main layer arrangement that mimics a Web page design. There could be header,
content, and footer layers. Within the content layer, there could be a sidebar
sublayer for navigation or teaser photos. Or you may have three ­sublayers that
represent a three-column design.
In addition, using sublayers can make your designs more compatible
with ­Photoshop, because Photoshop works with hierarchical layers as an
­organizational mechanism.
Seamless Integration
with Photoshop
Photoshop and Fireworks
­layers and layer groups
remain intact in PSD ­format.
To maintain this layer
­structure in Photoshop, a file
must be saved as a PSD.
Power Dragging
If you want to lock or hide
multiple layers ­simultaneously,
click and drag down the lock
or eye column within the
­Layers panel or use the Layer
Options panel.
Single Layer Editing
Single Layer Editing
­(available from the ­Layers
panel Options menu)
­protects objects on all
but the active layer from
unwanted ­selection or
changes. By default, this
feature is turned off in
­Fireworks. The result is that
on the canvas you can click
on any object and select it
regardless of the currently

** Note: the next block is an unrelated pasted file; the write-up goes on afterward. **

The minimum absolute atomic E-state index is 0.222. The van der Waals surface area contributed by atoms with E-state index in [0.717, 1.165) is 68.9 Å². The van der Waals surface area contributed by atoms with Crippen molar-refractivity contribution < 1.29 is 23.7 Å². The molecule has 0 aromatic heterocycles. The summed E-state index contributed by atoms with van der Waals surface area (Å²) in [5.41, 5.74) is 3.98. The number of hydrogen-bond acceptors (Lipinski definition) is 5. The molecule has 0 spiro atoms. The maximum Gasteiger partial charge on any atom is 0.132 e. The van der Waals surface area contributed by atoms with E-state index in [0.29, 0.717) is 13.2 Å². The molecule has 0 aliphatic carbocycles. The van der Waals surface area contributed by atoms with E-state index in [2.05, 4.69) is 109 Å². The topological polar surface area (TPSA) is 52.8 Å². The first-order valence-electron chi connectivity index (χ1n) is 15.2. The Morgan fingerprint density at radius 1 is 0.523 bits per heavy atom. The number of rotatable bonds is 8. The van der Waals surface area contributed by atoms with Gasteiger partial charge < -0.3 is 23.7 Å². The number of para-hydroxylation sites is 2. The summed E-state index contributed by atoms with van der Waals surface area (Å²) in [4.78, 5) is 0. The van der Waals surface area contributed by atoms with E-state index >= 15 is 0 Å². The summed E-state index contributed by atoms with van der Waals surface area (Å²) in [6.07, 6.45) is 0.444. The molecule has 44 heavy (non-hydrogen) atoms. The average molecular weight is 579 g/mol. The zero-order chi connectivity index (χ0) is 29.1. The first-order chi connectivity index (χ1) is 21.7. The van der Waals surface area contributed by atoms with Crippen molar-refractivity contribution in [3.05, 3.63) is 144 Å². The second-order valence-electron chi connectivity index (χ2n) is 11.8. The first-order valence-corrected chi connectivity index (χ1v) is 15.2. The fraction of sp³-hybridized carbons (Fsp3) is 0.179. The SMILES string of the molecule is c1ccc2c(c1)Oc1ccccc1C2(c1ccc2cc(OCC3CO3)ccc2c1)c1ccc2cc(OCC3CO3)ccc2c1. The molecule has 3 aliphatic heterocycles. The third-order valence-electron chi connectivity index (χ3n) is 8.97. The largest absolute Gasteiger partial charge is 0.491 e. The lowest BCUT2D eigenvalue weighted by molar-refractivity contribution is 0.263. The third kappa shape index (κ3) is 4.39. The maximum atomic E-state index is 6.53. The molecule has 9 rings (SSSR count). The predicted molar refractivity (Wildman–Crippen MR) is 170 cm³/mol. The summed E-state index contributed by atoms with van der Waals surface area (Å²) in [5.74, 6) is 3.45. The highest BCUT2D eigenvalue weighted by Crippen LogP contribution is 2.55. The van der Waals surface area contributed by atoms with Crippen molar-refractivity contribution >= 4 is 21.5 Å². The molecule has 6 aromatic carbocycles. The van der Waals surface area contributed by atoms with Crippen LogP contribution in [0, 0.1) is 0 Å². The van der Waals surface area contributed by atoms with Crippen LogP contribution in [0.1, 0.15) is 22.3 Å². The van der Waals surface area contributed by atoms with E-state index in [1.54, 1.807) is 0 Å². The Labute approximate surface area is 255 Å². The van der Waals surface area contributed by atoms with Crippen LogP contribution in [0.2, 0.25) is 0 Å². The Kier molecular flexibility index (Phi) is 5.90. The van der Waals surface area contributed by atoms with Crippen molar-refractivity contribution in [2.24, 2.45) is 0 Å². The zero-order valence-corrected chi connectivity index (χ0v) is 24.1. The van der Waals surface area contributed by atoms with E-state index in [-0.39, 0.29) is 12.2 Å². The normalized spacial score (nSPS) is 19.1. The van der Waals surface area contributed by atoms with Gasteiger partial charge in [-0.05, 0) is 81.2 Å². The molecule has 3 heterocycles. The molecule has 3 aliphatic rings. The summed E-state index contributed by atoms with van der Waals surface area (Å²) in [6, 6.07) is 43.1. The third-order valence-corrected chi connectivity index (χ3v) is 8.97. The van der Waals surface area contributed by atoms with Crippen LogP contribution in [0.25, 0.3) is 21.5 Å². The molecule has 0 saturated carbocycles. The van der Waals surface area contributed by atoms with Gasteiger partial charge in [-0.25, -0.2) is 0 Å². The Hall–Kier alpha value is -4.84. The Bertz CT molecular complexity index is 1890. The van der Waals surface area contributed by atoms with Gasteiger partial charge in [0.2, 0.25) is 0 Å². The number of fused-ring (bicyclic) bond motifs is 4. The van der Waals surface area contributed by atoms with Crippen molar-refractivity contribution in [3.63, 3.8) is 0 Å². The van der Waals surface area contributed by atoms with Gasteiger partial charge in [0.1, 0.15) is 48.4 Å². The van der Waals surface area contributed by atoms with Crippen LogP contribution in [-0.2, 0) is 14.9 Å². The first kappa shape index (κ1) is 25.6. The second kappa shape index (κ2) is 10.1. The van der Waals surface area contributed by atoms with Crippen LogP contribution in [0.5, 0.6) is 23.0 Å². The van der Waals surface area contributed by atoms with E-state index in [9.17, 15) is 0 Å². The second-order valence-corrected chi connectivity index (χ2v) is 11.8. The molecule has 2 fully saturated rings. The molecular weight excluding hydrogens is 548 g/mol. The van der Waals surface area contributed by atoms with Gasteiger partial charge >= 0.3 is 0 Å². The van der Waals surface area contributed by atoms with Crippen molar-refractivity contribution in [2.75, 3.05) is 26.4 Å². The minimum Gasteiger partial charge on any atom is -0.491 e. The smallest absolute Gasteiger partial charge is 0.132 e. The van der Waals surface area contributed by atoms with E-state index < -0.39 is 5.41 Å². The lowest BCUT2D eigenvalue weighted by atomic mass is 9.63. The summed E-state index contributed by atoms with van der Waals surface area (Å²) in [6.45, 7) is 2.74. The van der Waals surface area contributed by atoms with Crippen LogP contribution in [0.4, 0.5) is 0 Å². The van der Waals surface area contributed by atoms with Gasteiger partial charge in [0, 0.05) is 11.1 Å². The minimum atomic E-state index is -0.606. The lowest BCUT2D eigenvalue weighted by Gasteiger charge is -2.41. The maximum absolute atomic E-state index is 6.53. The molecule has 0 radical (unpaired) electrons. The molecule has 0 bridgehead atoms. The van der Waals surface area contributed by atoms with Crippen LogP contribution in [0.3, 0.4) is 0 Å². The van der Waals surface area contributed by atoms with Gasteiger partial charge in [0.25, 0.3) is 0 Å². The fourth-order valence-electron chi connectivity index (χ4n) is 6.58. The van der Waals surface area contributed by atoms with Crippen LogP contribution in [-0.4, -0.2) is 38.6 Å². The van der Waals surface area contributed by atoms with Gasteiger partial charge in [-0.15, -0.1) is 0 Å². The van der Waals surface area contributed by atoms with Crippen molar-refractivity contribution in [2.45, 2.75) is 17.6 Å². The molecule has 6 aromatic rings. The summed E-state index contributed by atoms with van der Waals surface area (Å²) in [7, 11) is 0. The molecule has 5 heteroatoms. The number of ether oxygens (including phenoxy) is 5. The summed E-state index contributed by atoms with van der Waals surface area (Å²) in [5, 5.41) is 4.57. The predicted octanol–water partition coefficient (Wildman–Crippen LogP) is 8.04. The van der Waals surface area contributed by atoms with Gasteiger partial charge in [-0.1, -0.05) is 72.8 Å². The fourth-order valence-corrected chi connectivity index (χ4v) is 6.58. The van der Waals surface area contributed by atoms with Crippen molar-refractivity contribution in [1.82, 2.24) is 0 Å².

active layer. Enabling this
feature means that you must
choose the layer you want to
work on by selecting it in the
Layers panel.
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Site Prototyping—
The Basics
Using the workflow techniques discussed in this chapter, let’s create a
simple Web site prototype.
1. Create a new document. A typical starting size for a Web page design
is about 760 pixels wide by 420 pixels high. This takes into account
how a fixed width page design will fit within a browser viewport
with minimal horizontal scrolling when the viewer’s monitor is set to
800 × 600 resolution.
2. Set a canvas color for the design.
3. Create a new layer and call it common.
4. To keep things simple, draw a rounded rectangle that is 740 pixels wide
by 100 pixels high. Use Smart Guides to position the shape near the
top and centered side to side. Name this object header (Figure 80a).
Figure 80a Even when creating simple mock-ups, naming objects is important.